Rural church reaches out to neighbors

Growth: Trinity Episcopal Church in Howard County is expanding, partly, members say, to provide more room to allow the use of its space by the community.

September 07, 2001|By Diane Reynolds | Diane Reynolds,SPECIAL TO THE SUN

Trinity Episcopal Church, built a century before the strip malls and self-storage centers that grew up around it, remains what it always has been: a peaceful, country church along U.S. 1.

Yet Trinity is growing, albeit with care, recently breaking ground for a building that will help it reach out to the local community.

To walk around Trinity, built between 1857 and 1890, is to take a step back in time.

A Gothic revival church, complete with a Tudor-style tower, along with a cedar shingle parish hall and a rectory dating to 1873 sit quietly amid trees and shrubs in Waterloo.

Inside the sanctuary, history also has been preserved. A pipe organ dates to the late 1930s, the pulpit to World War I and the stained-glass windows to the 19th century.

In 1974, the church was placed on the National Register of Historic Places.

"I've been all over the world, to the great cathedrals, to Notre Dame of Paris," says Sarah Shannon, church treasurer, "and as far as I'm concerned, the three windows in the chancel are the most gorgeous companion windows I have ever seen."

Shannon, who joined the church 68 years ago at the age of 10, says, "It's a little oasis here on Route 1. It's still a rural church. We've had a large enough acreage to continue to keep it landscaped and green in the middle of a lot of concrete."

Shannon talks of a time when church members came by horse and buggy. "The automobile makes a big difference," she says. "Now we draw from a greater radius. We're a hub."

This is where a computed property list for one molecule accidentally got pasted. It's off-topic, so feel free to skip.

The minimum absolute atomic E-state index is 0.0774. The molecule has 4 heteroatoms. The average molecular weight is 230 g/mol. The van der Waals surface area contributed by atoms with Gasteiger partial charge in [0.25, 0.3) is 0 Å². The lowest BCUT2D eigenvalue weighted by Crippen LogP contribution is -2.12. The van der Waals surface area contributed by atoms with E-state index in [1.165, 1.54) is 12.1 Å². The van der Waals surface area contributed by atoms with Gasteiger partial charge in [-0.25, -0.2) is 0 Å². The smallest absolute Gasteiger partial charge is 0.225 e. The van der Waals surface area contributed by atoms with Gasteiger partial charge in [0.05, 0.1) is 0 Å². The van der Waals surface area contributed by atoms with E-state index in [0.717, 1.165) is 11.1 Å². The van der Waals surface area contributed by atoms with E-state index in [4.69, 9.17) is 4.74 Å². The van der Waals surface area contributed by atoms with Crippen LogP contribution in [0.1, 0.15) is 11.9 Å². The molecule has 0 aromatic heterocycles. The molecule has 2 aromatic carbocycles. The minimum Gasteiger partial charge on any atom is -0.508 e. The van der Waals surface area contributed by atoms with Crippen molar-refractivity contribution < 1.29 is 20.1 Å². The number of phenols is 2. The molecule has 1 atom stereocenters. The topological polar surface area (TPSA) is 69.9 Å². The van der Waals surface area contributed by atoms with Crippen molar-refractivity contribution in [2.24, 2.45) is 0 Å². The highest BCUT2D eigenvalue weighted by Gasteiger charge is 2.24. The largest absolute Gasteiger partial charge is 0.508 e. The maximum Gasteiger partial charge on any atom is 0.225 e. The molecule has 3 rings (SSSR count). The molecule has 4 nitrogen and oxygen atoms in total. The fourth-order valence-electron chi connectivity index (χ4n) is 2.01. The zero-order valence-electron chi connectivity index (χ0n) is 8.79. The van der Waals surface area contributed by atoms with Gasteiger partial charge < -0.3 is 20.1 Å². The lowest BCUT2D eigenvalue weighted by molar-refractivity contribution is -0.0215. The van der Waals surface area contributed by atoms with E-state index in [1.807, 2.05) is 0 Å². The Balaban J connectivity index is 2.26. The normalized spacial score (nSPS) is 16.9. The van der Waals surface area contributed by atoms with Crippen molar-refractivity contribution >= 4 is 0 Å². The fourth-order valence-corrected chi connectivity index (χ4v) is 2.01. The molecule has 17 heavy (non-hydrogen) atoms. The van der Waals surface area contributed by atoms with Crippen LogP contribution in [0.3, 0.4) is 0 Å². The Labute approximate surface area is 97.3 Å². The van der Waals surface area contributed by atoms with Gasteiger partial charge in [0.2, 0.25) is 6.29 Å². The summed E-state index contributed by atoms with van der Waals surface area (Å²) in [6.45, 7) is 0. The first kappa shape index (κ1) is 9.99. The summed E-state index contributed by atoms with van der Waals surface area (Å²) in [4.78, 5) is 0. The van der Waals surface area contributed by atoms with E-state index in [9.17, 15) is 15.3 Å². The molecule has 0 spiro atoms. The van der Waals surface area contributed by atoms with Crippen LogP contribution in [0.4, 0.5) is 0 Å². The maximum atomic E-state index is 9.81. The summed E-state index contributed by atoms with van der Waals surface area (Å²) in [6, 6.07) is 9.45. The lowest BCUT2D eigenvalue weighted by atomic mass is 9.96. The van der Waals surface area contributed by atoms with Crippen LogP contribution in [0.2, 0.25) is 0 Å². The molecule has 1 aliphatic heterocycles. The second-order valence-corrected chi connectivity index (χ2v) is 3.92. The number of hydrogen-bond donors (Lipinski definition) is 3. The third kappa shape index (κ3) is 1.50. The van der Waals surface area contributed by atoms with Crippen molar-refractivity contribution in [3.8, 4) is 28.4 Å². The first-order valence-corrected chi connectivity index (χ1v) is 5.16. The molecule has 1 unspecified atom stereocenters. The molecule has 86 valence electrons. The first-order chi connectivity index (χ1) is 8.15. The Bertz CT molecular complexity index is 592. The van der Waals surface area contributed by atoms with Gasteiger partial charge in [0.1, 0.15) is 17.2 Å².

The church, which draws members from Baltimore, Anne Arundel County, Columbia, Jessup, Elkridge, and Laurel, has been revitalized over the past eight years. Parishioners give the credit to the rector, the Rev. John S. Steiner, known as "Skip."

"What Skip has brought us is the awareness that we're all one in Christ," explains Pat Cullison. "He taught us we are the church. It makes us excited to be here."

"I love it," says longtime member Alice Cusick. "The last eight years have been better than any time I've been coming. It's Skip. He's been good to us."

Cullison describes how Steiner "was there every day" with a young trauma victim and with a 16-year-old dying of cancer.

"Skip was there constantly," she says. "He is very caring. When someone is sick, who's the first one there? Skip. It rubs off. He walks it, we feel it, and share it . That's how you get the community to be so strong."

As part of its renewed vigor, Trinity is embarking on a building project that will connect the sanctuary to the parish hall. Ground was broken for the addition on June 24, though construction has not t begun because of permit delays.

The addition will add permanent Sunday school rooms, an office, and a choir vestment room to the church.

The addition also will allow Trinity to provide meeting space to the community.

"Without outreach to the larger community, it's hard to have a sense of spirit. You get so focused on yourself," explains Steiner. "There is an opportunity for people in this area to be using this space."

Cullison hopes the new space will create more awareness of the church in the community.

"Our hardest part is trying to let people know we are here," she says. "We're on a business route. The residential people come in the back way from Columbia. Outreach is very complicated."

Despite the vitality of the church, members are happy with the small size and moderate pace of growth.

"I know just about everyone in the church," says Cullison, who organizes the Shrove Tuesday pancake supper every year. "I know Skip was looking for a small church. ... I could tell when we brought him here this is what he wanted."

Shannon says most members are reluctant to see the church grow too much.

"You have the relationship with people. It's more of a family church," she says. "Everyone knows everyone else. It has become sort of a healing church."

Steiner agrees.

"The dynamics of a small church are different from the dynamics of a larger church," he says. "Small churches can be so intimate. [But] I'd like to see it grow."

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